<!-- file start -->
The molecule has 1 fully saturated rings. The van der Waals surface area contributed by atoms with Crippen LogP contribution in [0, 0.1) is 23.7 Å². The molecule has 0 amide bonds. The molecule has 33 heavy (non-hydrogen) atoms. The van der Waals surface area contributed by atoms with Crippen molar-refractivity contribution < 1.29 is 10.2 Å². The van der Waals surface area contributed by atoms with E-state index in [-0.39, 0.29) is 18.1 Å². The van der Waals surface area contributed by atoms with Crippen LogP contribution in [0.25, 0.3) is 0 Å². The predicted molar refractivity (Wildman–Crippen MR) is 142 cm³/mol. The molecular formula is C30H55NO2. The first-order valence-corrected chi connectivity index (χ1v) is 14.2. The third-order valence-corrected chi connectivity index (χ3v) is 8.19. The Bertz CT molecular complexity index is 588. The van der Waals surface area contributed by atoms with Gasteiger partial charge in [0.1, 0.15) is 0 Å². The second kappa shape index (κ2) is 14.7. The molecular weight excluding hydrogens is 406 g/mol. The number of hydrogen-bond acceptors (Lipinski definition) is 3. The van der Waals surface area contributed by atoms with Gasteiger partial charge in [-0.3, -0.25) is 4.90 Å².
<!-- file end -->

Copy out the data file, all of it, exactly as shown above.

The molecule has 1 fully saturated rings. The van der Waals surface area contributed by atoms with Crippen LogP contribution in [0, 0.1) is 23.7 Å². The molecule has 0 amide bonds. The molecule has 33 heavy (non-hydrogen) atoms. The van der Waals surface area contributed by atoms with Crippen molar-refractivity contribution < 1.29 is 10.2 Å². The van der Waals surface area contributed by atoms with E-state index in [-0.39, 0.29) is 18.1 Å². The van der Waals surface area contributed by atoms with Crippen LogP contribution in [0.25, 0.3) is 0 Å². The predicted molar refractivity (Wildman–Crippen MR) is 142 cm³/mol. The molecular formula is C30H55NO2. The first-order valence-corrected chi connectivity index (χ1v) is 14.2. The third-order valence-corrected chi connectivity index (χ3v) is 8.19. The Bertz CT molecular complexity index is 588. The van der Waals surface area contributed by atoms with Gasteiger partial charge in [0.1, 0.15) is 0 Å². The second kappa shape index (κ2) is 14.7. The molecular weight excluding hydrogens is 406 g/mol. The number of hydrogen-bond acceptors (Lipinski definition) is 3. The van der Waals surface area contributed by atoms with Gasteiger partial charge in [-0.3, -0.25) is 4.90 Å².